Photo of Taipei Mayor on Subway Stuns Mainland Chinese


Shades of Gary Locke. Once again the simple manners of a democratically elected politician have stunned Internet users in China, leaving them by turns amused and bitter.

In 2011 a photograph of newly appointed Ambassador Gary Locke fetching his own coffee from an airport Starbucks as he prepared to fly to Beijing caused a sensation in China. This time a photo of newly elected Taipei Mayor Ko Wen-je, alone and standing in a Taipei Metro car, has captured the imagination of China’s Internet users.

Taipei Mayor Ko Wen-je is seen riding on the Taipei Metro by himself without the accompany of a bodyguard or a subordinate. (Facebook.com/FattyMagic)

Taipei Mayor Ko Wen-je is seen riding on the Taipei Metro by himself without the accompany of a bodyguard or a subordinate. (Facebook.com/FattyMagic)

Also known by the popular nickname KP, with K standing for his last name and P standing for professor, Ko took the political landscape of Taiwan by storm on Nov. 29, 2014, as an independent candidate who won the mayoral election of the capital with a resounding margin of victory.

Posted on Facebook on Jan. 2 by Eason Huang, who runs a beauty clinic in Taipei, the Facebook picture shows Ko standing by himself with his arms folded over his chest. Standing near him is a young woman concentrating on her cellphone.

There isn’t a single bodyguard or official traveling with Ko, and neither is there any sort of media presence.

Taiwan

“A friend of mine had unexpectedly taken a picture of KP. He looks authoritative just by himself, without the police making way for him,” wrote Huang in his Facebook post. “A mayor who takes the metro like everyone else is a mayor that works for the people.”

“Only a responsible mayor has the guts to take the metro by himself,” replied Facebook user Bill Yeh. “Those who dare not are people who try to hide their illegitimate acts.”

Facebook user Liu Xinzheng commented “He is a mayor for the people, so every citizen is his body guard.”

The issue of personal security raised by the photo worried many people in Taiwan. Peggy Chen, Ko’s wife, later responded on her Facebook page, saying, “A private trip does not call for bodyguards. Ko and I went to a hot spring in Beitou. Ko asked me to sit down on a seat [of the metro car], while he stood there alone like a cute nocturnal animal.”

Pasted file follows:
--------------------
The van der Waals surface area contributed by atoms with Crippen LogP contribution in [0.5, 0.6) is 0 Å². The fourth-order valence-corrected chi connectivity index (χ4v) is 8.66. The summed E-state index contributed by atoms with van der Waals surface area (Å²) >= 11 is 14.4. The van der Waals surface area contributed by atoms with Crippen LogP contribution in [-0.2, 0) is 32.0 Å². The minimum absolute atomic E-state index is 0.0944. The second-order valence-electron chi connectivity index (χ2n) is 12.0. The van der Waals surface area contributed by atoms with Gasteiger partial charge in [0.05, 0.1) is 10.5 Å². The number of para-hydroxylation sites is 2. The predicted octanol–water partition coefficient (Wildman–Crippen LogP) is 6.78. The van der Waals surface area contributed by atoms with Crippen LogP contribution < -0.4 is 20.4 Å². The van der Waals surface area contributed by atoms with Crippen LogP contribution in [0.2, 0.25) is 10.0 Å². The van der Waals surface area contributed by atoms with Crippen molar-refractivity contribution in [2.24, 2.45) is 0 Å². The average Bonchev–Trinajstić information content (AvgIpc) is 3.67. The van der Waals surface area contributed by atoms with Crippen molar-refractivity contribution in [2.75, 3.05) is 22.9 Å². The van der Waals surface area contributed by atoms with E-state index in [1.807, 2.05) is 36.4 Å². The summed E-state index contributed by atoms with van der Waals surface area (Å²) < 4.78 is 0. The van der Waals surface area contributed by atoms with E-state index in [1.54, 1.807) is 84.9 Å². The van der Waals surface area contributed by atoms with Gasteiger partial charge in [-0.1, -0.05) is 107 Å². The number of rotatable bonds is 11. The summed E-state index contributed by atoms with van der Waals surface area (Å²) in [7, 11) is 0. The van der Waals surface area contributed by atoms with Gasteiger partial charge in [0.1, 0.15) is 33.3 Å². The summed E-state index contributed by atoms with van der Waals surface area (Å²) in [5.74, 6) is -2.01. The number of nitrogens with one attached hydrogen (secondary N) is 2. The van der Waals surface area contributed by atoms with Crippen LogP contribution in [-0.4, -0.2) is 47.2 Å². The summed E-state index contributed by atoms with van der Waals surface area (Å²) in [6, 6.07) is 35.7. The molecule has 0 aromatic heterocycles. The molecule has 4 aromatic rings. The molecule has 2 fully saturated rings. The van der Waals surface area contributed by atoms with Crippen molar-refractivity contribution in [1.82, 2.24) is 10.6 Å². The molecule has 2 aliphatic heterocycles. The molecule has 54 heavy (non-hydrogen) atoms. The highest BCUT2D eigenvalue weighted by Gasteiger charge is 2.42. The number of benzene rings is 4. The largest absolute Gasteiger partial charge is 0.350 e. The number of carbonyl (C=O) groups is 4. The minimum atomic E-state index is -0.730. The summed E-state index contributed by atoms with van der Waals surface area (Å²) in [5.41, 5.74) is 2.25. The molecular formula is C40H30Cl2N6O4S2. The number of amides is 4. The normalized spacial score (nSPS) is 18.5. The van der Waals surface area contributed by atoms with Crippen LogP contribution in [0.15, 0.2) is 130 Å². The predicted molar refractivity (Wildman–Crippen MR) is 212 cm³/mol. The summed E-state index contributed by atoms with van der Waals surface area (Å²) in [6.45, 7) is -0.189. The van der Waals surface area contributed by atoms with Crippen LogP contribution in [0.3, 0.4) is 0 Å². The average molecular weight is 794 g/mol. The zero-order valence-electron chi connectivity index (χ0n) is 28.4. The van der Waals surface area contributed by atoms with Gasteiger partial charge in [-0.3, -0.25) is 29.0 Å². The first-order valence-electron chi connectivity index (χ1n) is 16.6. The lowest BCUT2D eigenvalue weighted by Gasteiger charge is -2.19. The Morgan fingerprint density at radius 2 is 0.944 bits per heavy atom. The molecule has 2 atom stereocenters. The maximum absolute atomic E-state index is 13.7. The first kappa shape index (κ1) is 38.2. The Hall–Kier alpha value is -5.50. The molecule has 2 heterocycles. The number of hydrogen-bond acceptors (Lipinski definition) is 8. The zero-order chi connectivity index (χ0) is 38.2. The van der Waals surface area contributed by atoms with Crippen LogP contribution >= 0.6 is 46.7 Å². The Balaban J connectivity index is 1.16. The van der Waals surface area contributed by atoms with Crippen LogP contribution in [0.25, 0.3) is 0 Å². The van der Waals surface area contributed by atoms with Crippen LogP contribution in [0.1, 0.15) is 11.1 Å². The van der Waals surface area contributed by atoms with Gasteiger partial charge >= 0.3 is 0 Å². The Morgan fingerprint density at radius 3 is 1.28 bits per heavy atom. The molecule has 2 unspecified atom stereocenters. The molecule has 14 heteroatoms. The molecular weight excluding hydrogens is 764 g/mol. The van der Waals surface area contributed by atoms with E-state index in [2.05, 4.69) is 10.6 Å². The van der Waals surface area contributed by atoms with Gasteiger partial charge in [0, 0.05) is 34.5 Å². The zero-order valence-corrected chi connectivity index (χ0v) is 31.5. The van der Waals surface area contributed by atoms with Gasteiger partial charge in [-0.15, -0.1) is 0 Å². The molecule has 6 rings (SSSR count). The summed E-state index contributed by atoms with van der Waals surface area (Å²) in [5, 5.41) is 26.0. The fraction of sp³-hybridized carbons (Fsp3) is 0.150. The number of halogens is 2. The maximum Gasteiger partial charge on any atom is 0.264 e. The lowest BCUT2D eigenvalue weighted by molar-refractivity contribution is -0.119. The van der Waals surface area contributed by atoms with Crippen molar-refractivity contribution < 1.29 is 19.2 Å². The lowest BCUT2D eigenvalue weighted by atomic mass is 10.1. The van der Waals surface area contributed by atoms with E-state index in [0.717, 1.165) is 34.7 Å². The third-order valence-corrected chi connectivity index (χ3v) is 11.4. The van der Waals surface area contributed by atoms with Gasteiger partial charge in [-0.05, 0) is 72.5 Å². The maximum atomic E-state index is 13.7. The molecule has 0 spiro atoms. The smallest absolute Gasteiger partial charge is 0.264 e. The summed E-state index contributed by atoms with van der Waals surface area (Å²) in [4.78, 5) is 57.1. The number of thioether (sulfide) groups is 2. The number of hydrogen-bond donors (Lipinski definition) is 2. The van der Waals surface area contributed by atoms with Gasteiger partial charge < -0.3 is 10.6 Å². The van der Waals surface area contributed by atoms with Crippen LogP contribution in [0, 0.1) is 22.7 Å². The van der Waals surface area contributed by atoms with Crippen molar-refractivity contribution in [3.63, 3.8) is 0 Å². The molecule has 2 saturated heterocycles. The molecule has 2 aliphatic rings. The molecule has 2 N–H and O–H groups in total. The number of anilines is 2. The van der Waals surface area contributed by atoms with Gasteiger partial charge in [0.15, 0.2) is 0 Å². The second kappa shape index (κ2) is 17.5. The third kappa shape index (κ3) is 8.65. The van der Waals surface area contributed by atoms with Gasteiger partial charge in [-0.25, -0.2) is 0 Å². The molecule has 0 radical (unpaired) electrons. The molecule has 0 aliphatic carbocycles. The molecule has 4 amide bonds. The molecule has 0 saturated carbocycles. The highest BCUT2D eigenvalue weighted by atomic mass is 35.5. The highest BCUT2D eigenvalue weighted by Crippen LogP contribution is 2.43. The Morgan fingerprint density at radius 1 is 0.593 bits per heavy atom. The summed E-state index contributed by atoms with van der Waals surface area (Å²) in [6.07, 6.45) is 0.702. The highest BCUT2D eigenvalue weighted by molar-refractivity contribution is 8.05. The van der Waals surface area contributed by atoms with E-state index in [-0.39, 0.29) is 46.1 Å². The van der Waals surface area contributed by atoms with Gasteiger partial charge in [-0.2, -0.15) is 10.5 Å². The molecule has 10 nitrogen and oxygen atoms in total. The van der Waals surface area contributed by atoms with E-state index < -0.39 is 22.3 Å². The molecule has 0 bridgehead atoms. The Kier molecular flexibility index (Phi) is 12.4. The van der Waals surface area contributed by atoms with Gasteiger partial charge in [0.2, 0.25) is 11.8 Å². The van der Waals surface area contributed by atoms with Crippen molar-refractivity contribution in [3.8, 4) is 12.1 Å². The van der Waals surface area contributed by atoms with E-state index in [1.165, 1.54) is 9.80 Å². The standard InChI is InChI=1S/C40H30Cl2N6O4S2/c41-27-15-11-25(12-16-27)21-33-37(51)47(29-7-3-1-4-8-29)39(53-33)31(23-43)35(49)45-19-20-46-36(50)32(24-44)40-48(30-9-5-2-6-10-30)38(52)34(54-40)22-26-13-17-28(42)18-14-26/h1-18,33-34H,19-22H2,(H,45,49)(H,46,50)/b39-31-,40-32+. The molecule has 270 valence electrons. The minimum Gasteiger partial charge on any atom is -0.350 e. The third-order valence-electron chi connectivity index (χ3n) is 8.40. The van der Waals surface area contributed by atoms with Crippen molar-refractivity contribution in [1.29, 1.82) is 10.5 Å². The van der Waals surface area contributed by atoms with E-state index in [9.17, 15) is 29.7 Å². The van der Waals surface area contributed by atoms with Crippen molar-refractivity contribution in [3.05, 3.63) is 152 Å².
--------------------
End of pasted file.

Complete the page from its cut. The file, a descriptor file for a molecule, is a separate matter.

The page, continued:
Beitou is a district in Taipei and is best known for its many hot springs.

China

Online responses from Internet users in Taiwan and China have been very different—which is not a surprise given that one is ruled by a constitutional democracy, while the other is a one-party state ruled by the Chinese Communist Party.

On the Chinese website NetEase (163.com), many Chinese netizens, while stunned at what they saw, also took a moment to reflect on the current political situation in China.

“Officials in China are a bunch of people who cannot take care of themselves. Wherever they go, there are bodyguards and people holding umbrellas for them,” wrote a Beijing netizen with the moniker fuyao8023.

“Where is your Audi? Where is your mistress? Where are your subordinates? Where is your cash? You have nothing. You are even less than a village chief [in China],” commented a netizen from Henan Province in central China, satirically addressing Ko.

“That’s right, government officials in Europe, America, Japan, South Korea, and Taiwan all beg the citizens for votes. In China, it is the people who beg the officials for mercy,” wrote a netizen with the nickname “Xiao Jiang Nan Qin Gong Yue” from Guangdong Province in the south.

“This is very common in a democratic society,” wrote a netizen with the nickname “Long Ge 1965” from Xinjiang Province in the northwest.

“Taiwan is the hope for China,” wrote a netizen with the moniker “110886273” from the eastern Zhejiang Province.

Please read the Chinese story.



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